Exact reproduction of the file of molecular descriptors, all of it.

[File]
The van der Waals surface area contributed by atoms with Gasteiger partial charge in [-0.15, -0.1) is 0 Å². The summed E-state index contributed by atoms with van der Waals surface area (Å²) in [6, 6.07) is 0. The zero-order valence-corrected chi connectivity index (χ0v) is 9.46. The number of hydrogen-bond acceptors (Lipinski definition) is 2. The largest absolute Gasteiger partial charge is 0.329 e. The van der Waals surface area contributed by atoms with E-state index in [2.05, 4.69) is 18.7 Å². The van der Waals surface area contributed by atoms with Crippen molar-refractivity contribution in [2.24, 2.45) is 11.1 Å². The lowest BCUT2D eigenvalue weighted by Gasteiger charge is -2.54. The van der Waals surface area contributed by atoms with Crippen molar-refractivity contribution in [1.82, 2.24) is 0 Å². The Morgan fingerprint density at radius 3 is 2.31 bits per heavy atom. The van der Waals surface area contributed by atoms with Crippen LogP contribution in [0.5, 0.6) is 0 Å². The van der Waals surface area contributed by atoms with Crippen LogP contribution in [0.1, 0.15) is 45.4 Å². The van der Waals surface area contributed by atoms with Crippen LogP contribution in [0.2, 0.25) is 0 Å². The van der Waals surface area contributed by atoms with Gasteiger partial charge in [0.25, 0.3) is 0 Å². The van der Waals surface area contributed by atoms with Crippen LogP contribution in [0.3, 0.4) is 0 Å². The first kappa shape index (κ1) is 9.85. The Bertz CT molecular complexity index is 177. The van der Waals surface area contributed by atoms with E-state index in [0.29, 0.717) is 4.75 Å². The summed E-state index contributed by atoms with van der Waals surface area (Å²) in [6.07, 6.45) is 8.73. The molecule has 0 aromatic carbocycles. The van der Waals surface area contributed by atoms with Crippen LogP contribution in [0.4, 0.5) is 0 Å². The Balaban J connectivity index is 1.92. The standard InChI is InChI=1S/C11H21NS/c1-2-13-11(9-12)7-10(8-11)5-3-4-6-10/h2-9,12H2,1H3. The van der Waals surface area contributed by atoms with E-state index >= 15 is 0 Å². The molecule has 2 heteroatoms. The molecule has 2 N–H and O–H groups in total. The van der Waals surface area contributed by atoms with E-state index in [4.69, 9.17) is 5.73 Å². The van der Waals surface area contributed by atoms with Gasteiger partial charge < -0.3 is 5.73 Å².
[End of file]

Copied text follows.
The van der Waals surface area contributed by atoms with Gasteiger partial charge in [-0.15, -0.1) is 0 Å². The summed E-state index contributed by atoms with van der Waals surface area (Å²) in [6, 6.07) is 0. The zero-order valence-corrected chi connectivity index (χ0v) is 9.46. The number of hydrogen-bond acceptors (Lipinski definition) is 2. The largest absolute Gasteiger partial charge is 0.329 e. The van der Waals surface area contributed by atoms with E-state index in [2.05, 4.69) is 18.7 Å². The van der Waals surface area contributed by atoms with Crippen molar-refractivity contribution in [2.24, 2.45) is 11.1 Å². The lowest BCUT2D eigenvalue weighted by Gasteiger charge is -2.54. The van der Waals surface area contributed by atoms with Crippen molar-refractivity contribution in [1.82, 2.24) is 0 Å². The Morgan fingerprint density at radius 3 is 2.31 bits per heavy atom. The van der Waals surface area contributed by atoms with Crippen LogP contribution in [0.5, 0.6) is 0 Å². The van der Waals surface area contributed by atoms with Crippen LogP contribution in [0.1, 0.15) is 45.4 Å². The van der Waals surface area contributed by atoms with Crippen LogP contribution in [0.2, 0.25) is 0 Å². The van der Waals surface area contributed by atoms with Gasteiger partial charge in [0.25, 0.3) is 0 Å². The van der Waals surface area contributed by atoms with Crippen LogP contribution in [0.3, 0.4) is 0 Å². The first kappa shape index (κ1) is 9.85. The Bertz CT molecular complexity index is 177. The van der Waals surface area contributed by atoms with E-state index in [0.29, 0.717) is 4.75 Å². The summed E-state index contributed by atoms with van der Waals surface area (Å²) in [6.07, 6.45) is 8.73. The molecule has 0 aromatic carbocycles. The van der Waals surface area contributed by atoms with Crippen LogP contribution in [0.4, 0.5) is 0 Å². The Balaban J connectivity index is 1.92. The standard InChI is InChI=1S/C11H21NS/c1-2-13-11(9-12)7-10(8-11)5-3-4-6-10/h2-9,12H2,1H3. The van der Waals surface area contributed by atoms with E-state index >= 15 is 0 Å². The molecule has 2 heteroatoms. The molecule has 2 N–H and O–H groups in total. The van der Waals surface area contributed by atoms with E-state index in [4.69, 9.17) is 5.73 Å². The van der Waals surface area contributed by atoms with Gasteiger partial charge < -0.3 is 5.73 Å².